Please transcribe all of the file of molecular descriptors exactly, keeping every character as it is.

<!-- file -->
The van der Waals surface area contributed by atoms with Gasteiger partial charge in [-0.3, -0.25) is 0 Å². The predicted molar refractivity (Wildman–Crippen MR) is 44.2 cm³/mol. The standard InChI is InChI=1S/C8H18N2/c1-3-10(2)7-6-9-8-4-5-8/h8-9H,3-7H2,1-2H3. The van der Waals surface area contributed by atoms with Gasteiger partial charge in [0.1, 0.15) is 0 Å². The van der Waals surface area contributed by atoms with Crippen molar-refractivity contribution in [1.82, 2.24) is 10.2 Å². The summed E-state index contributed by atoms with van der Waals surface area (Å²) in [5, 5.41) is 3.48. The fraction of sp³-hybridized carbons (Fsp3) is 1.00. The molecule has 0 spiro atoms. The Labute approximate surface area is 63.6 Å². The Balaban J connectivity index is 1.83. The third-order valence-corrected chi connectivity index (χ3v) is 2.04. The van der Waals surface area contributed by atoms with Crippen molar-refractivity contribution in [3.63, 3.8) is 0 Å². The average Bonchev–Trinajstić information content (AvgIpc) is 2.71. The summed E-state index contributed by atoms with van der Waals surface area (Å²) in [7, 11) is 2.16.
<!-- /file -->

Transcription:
The van der Waals surface area contributed by atoms with Gasteiger partial charge in [-0.3, -0.25) is 0 Å². The predicted molar refractivity (Wildman–Crippen MR) is 44.2 cm³/mol. The standard InChI is InChI=1S/C8H18N2/c1-3-10(2)7-6-9-8-4-5-8/h8-9H,3-7H2,1-2H3. The van der Waals surface area contributed by atoms with Gasteiger partial charge in [0.1, 0.15) is 0 Å². The van der Waals surface area contributed by atoms with Crippen molar-refractivity contribution in [1.82, 2.24) is 10.2 Å². The summed E-state index contributed by atoms with van der Waals surface area (Å²) in [5, 5.41) is 3.48. The fraction of sp³-hybridized carbons (Fsp3) is 1.00. The molecule has 0 spiro atoms. The Labute approximate surface area is 63.6 Å². The Balaban J connectivity index is 1.83. The third-order valence-corrected chi connectivity index (χ3v) is 2.04. The van der Waals surface area contributed by atoms with Crippen molar-refractivity contribution in [3.63, 3.8) is 0 Å². The average Bonchev–Trinajstić information content (AvgIpc) is 2.71. The summed E-state index contributed by atoms with van der Waals surface area (Å²) in [7, 11) is 2.16.